John Lackey on Nelson Cruz: “Not even going to comment … I’ve got nothing to say about him”


Nelson Cruz went 5-for-5 with two doubles, a homer, and two singles as the Orioles won the nightcap of a Fenway Park doubleheader on Saturday against the Red Sox. John Lackey was on the other end of that offensive outburst, tallying a season-high-matching 11 strikeouts but surrendering five runs on 10 hits as the host Red Sox fell to 39-48 (.448) on the year.

The right-hander was then asked about Cruz in his postgame media scrum and offered this (via Eduardo A. Encina of the Baltimore Sun):

“I’m not even going to comment on him,” Lackey said. “I’ve got nothing to say about him. There are some things that I would like to say, but I’m not going to. You guys forget pretty conveniently about stuff.”

Lackey is of course referring to the 50-game performance-enhancing drug suspension that Cruz was handed last year for his involvement in the Biogenesis scandal. What’s “convenient” in this case is bringing up an already-served punishment — however vaguely — after taking a beating on the mound.

Cruz did his time. And now he’s tied for the MLB lead in both home runs and RBI.

Shohei Ohtani is having a brutal spring training

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Spring training is tough for players under the best of circumstances. Even in an age when players work out all year, getting back into the swing of baseball-at-full-speed is tough. Many players spend the bulk of February and March knocking off the rust and getting their timing back. Because of this — and because the games have no real stakes — it is not wise to take spring training statistics super seriously. Especially if the player in question is assured of a spot on the roster and is trying to avoid injury before the regular season arrives.

Spring training for Shohei Ohtani is doubly difficult. Not only does he have to knock the rust off from the offseason, but he (a) has to get used to a new country and language; (b) has to get to know all new teammates, coaches and, really, an entirely new baseball culture; and (c) do all of that while dealing with a media crush that hasn’t been seen in baseball since Ichiro first arrived 17 years ago. In short, Ohtani is under massive pressure and has to make massive adjustments in a short time.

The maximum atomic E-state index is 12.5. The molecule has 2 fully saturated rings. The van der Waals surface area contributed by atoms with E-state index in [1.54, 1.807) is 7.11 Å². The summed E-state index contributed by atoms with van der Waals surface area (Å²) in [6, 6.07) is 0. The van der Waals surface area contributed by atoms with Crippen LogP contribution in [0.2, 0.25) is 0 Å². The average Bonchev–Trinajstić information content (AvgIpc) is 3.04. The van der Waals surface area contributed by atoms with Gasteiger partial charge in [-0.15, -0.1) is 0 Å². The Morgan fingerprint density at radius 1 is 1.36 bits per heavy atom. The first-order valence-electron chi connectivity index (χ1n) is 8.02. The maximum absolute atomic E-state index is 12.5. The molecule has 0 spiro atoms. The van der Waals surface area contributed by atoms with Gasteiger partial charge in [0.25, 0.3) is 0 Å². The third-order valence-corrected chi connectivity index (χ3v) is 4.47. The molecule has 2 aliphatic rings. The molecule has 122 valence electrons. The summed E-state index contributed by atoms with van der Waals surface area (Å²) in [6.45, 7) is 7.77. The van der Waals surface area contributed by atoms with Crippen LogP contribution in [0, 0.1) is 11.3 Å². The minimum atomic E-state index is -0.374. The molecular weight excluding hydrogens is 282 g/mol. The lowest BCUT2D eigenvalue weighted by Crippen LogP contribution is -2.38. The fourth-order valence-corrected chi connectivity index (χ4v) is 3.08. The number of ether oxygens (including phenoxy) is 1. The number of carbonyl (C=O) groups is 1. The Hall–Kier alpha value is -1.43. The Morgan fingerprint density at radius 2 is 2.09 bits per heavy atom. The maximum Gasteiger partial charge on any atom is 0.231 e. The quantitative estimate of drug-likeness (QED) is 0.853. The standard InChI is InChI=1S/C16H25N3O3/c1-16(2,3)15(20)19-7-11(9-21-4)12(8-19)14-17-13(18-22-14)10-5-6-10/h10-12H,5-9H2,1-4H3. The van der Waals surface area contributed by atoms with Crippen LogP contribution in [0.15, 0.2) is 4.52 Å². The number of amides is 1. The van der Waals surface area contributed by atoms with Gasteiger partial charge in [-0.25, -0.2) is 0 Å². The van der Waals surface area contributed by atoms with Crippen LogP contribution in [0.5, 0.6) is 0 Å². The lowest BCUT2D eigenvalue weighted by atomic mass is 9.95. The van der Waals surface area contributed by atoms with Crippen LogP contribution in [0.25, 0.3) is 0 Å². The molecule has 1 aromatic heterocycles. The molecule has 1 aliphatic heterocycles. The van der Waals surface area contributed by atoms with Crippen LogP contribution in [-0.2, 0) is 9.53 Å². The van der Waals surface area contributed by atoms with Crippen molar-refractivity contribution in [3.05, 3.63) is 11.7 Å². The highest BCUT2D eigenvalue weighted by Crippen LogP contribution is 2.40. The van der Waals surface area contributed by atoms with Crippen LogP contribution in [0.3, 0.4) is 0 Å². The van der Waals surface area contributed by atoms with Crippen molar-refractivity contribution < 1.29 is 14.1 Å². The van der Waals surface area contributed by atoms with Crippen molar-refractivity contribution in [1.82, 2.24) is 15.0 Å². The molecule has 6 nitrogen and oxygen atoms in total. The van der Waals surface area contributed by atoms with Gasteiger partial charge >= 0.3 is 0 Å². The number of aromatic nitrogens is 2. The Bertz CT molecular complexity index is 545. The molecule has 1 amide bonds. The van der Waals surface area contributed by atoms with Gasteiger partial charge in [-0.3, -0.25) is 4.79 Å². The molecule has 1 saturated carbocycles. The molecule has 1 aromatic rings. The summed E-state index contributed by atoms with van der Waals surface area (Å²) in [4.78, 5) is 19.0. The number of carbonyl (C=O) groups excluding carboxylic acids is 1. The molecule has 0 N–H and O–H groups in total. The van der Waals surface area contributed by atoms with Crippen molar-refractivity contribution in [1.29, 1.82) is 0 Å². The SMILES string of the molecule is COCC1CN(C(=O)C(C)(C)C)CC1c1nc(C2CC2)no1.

With that said, neither the Angels nor Ohtani can be all that pleased with how his spring training has gone. In two actual major league exhibition games he’s allowed eight runs in two and two-thirds innings. Seven of those came on Friday when he was shelled by the Rockies in an inning and a third. If you include B-games against minor leaguers, he has allowed 17 runs on 18 hits, four of which were homers, in four games. As a hitter he’s 2-for-20.

As Jeff Fletcher of the OC Register notes, Ohtani’s peripherals are not bad, as he has struck out a lot of guys and walked very few and the average on balls in play against him has been brutal, which is not super sustainable. Bad luck and some fat pitches at a time of the year when luck doesn’t really matter and the pitches, because of the rust, are likely to be fatter than normal.

As Fletcher also notes, Nolan Arenado, who faced Ohtani on Friday, said that his stuff looked good and that he’s going to be a good big league pitcher. Ohtani and Angels officials are all striking the right notes about bad luck and adjustments, saying that they’re not worried.

I imagine they’d be worrying even less if things had gone well this spring. Unless of course this is just a professional wrestling-style work aimed at getting more of us to watch his regular season debut, in which he’ll reveal that he was sandbaggin’ all along.